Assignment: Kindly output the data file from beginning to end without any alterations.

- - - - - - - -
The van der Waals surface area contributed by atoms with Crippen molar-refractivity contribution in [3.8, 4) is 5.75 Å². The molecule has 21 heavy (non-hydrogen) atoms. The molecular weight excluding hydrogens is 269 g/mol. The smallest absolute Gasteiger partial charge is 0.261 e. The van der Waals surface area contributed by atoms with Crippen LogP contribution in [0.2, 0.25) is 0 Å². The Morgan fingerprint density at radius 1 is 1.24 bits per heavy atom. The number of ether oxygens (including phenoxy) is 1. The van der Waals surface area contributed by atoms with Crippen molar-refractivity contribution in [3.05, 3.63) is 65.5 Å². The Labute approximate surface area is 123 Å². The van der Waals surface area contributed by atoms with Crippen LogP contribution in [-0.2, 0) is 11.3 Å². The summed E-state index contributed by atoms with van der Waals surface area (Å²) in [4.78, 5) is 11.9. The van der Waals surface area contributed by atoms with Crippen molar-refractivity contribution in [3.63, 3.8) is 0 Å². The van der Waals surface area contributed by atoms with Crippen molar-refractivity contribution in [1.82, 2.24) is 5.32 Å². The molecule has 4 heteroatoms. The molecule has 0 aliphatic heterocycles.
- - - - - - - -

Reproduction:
The van der Waals surface area contributed by atoms with Crippen molar-refractivity contribution in [3.8, 4) is 5.75 Å². The molecule has 21 heavy (non-hydrogen) atoms. The molecular weight excluding hydrogens is 269 g/mol. The smallest absolute Gasteiger partial charge is 0.261 e. The van der Waals surface area contributed by atoms with Crippen LogP contribution in [0.2, 0.25) is 0 Å². The Morgan fingerprint density at radius 1 is 1.24 bits per heavy atom. The number of ether oxygens (including phenoxy) is 1. The van der Waals surface area contributed by atoms with Crippen molar-refractivity contribution in [3.05, 3.63) is 65.5 Å². The Labute approximate surface area is 123 Å². The van der Waals surface area contributed by atoms with Crippen LogP contribution in [-0.2, 0) is 11.3 Å². The summed E-state index contributed by atoms with van der Waals surface area (Å²) in [4.78, 5) is 11.9. The van der Waals surface area contributed by atoms with Crippen molar-refractivity contribution in [3.63, 3.8) is 0 Å². The van der Waals surface area contributed by atoms with Crippen molar-refractivity contribution in [1.82, 2.24) is 5.32 Å². The molecule has 4 heteroatoms. The molecule has 0 aliphatic heterocycles.